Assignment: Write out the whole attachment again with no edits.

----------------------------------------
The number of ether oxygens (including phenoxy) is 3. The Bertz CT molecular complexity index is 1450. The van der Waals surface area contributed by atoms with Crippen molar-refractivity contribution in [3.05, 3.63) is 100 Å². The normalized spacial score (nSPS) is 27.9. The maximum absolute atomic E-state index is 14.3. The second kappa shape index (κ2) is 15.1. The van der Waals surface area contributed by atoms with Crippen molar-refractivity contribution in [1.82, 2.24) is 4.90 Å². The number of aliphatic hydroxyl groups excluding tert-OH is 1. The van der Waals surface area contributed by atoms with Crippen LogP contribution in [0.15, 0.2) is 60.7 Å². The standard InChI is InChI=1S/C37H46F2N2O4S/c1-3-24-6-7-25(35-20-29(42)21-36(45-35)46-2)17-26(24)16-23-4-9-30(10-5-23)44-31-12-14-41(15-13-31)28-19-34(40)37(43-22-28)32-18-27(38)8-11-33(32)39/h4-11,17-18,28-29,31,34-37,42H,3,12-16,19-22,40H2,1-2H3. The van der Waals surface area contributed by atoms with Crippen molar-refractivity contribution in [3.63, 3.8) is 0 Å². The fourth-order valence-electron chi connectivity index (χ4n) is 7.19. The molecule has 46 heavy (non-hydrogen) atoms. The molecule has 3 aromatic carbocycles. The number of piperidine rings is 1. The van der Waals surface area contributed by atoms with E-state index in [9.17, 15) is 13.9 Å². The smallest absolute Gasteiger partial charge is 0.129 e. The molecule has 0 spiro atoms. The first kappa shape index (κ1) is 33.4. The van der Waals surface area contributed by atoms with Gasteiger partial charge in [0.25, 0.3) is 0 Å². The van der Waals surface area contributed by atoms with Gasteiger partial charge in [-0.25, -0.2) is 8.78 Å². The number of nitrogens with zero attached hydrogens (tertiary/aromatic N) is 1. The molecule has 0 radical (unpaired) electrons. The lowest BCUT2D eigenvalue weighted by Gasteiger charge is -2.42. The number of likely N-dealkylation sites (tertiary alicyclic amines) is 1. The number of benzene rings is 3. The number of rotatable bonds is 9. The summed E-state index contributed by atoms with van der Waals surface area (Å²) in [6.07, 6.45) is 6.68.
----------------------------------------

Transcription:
The number of ether oxygens (including phenoxy) is 3. The Bertz CT molecular complexity index is 1450. The van der Waals surface area contributed by atoms with Crippen molar-refractivity contribution in [3.05, 3.63) is 100 Å². The normalized spacial score (nSPS) is 27.9. The maximum absolute atomic E-state index is 14.3. The second kappa shape index (κ2) is 15.1. The van der Waals surface area contributed by atoms with Crippen molar-refractivity contribution in [1.82, 2.24) is 4.90 Å². The number of aliphatic hydroxyl groups excluding tert-OH is 1. The van der Waals surface area contributed by atoms with Crippen LogP contribution in [0.15, 0.2) is 60.7 Å². The standard InChI is InChI=1S/C37H46F2N2O4S/c1-3-24-6-7-25(35-20-29(42)21-36(45-35)46-2)17-26(24)16-23-4-9-30(10-5-23)44-31-12-14-41(15-13-31)28-19-34(40)37(43-22-28)32-18-27(38)8-11-33(32)39/h4-11,17-18,28-29,31,34-37,42H,3,12-16,19-22,40H2,1-2H3. The van der Waals surface area contributed by atoms with Crippen molar-refractivity contribution in [3.63, 3.8) is 0 Å². The fourth-order valence-electron chi connectivity index (χ4n) is 7.19. The molecule has 46 heavy (non-hydrogen) atoms. The molecule has 3 aromatic carbocycles. The number of piperidine rings is 1. The van der Waals surface area contributed by atoms with E-state index in [9.17, 15) is 13.9 Å². The smallest absolute Gasteiger partial charge is 0.129 e. The molecule has 0 spiro atoms. The first kappa shape index (κ1) is 33.4. The van der Waals surface area contributed by atoms with Gasteiger partial charge in [0.25, 0.3) is 0 Å². The van der Waals surface area contributed by atoms with Gasteiger partial charge in [-0.25, -0.2) is 8.78 Å². The number of nitrogens with zero attached hydrogens (tertiary/aromatic N) is 1. The molecule has 0 radical (unpaired) electrons. The lowest BCUT2D eigenvalue weighted by Gasteiger charge is -2.42. The number of likely N-dealkylation sites (tertiary alicyclic amines) is 1. The number of benzene rings is 3. The number of rotatable bonds is 9. The summed E-state index contributed by atoms with van der Waals surface area (Å²) in [6.07, 6.45) is 6.68.